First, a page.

January saw rebounds across the markets until the final several days, which brought a return of selling pressure. our positions came back with the broad market and held strong. Even after the rebound, the S&P 500 is still down by ten percent since the highpoint in late September. The NASDAQ, which comprises some of the largest technology companies in the world, is still down more than 13 percent since its high-water mark of 8,133.30 on August 30, 2018. We are pleased to report that our positions have almost universally outperformed the markets since the end of the summer. In particular, we continue to be assured by the performance of our higher priority positions that pay out cash consistently.
As mentioned, investor confidence returned to the markets after the asset value shocks of December. Many investors feel they are getting stocks at good values. We disagree, however, and believe the stock market is still overvalued, which we will address below. It is certainly possible that markets could perform well over the next six to seven months, but it is less likely if certain conditions do not find resolution; a trade deal with China must resolve the ongoing stalemate and some long-term agreement on funding the government must head off a pending government shutdown.
The China trade negotiations have seemingly protracted over many months. Farmers are experiencing the effects of this as goods like soybeans are trading at unfavorable prices while Fortune 500 companies have been nearly unanimous in their concern that investment is being discouraged. We were cautiously optimistic in early January amid reports from the White House that progress was being made, but as the month is ending more recent headlines have dampened this outlook. In particular, on January 28, the US Justice Department filed charges against Huawei, one of China’s largest telecom companies. The indictment accuses the company’s founder of lying to the FBI and rewarding employees who stole trade secrets. The Chinese government, through its Foreign Ministry spokesperson, responded that “for some time now, the United States has deployed its state power to smear and crack down on targeted Chinese companies in an attempt to kill their normal and legal business operations.” This news is particularly discouraging given that there is a ‘hard deadline’ of March 1 where tariffs will rise to 25 percent. The stock market and the economy broadly both depend on a healthy trade relationship with China in order to grow.
The government shutdown, while historic in duration, was only partial (around 25 percent). Nonetheless it did impact on consumer demand, the lifeline of our economy. The initial estimates placed the cost of the shutdown to the US economy at approximately $11 billion, including a permanent $3 billion loss. Per the report by the Congressional Budget Office “among those who experienced the largest and most direct negative effects are federal workers who faced delayed compensation and private-sector entities that lost business … some of those private-sector entities will never recoup that lost income.” In discussions with numerous representatives on Capitol Hill from both sides of the aisle, there is pessimism about the likelihood of reaching a deal before the next government shutdown deadline of February 15. This is probably no surprise to many, considering the polarizing rhetoric coming from both sides.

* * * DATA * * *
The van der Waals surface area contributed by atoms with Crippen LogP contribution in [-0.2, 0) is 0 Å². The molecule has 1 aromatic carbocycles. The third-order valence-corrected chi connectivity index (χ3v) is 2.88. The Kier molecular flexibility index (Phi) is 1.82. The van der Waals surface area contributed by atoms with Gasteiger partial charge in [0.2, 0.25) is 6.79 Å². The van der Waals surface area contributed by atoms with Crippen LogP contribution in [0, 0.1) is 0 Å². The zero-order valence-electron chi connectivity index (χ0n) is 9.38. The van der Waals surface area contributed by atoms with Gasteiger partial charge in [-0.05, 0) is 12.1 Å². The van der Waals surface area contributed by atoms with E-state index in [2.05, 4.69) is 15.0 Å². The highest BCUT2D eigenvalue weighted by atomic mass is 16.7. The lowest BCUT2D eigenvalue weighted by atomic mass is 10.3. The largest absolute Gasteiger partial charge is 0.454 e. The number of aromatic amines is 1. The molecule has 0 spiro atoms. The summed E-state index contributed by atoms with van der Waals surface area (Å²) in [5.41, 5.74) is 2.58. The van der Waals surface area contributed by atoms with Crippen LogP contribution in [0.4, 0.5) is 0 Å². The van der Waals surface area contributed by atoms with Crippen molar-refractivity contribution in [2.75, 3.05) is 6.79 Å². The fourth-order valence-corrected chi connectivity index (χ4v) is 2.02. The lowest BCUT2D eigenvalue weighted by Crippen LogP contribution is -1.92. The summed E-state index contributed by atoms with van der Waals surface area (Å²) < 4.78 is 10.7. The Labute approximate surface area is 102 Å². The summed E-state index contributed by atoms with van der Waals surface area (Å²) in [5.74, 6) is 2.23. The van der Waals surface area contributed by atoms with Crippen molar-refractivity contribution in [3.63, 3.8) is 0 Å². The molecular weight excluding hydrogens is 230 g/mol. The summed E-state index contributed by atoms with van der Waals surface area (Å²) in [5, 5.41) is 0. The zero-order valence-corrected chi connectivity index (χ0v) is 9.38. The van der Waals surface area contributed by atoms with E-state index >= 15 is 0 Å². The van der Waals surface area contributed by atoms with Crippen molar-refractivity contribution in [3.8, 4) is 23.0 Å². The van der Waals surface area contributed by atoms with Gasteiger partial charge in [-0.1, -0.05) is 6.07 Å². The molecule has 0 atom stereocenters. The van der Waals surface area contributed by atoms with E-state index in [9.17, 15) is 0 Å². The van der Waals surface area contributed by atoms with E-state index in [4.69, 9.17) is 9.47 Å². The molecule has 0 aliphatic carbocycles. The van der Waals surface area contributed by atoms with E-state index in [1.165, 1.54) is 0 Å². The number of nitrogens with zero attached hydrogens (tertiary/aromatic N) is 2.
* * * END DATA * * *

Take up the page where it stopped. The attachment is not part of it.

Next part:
In view of these factors, while the market saw gains in January, the S&P 500 is still down more than five percent since the beginning of December (The DJI and NASDAQ are also down). Moreover, we still have a systemically overvalued market. Historically, markets priced at 130 percent market capitalization/GDP have negative three-year returns. One reaches a similar conclusion when considering the CAPE ratio; the current score of 29.2 is over 70 percent above historical averages (slightly below 17). This level corresponds with negative future returns. CAPE and nearly all other fundamental metrics also show a US market more expensive than all but two country markets. This is why we continue to focus on less volatile, less risky investment positions.
Please review the following updates from some of the existing positions that we manage.
Targa Resources Partners Preferred Stock -Series A- (NGLS-A): The preferred stock fell in December (with the market) but has rebounded strongly. In the third quarter, the company reported the “strongest quarter in Targa’s history” and continues to perform well. We believe the company will call the preferred stock in November of 2020 in order to avoid paying out the stepped up cost. In the meantime, we will collect monthly checks and an attractive 9 percent coupon yield from this $10 billion market cap company.
Wells Fargo Bank Class A Preferred Stock -Series Q- (WFC-Q): After acquiring this QDI-paying dividend investment in the fall at around $25.45, the price of this stock from the systemically important bank fell to below $24 in December. As of January 29, the price is already back up to $25.35 and we collected a dividend payment ($0.36 per share) on December 15 (we are nearing next one). Wells Fargo is a high grade bank whose credit risk is low; with our priority position on the capital structure (our preferred stock) we expect a quicker bounce back compared to the general stock market.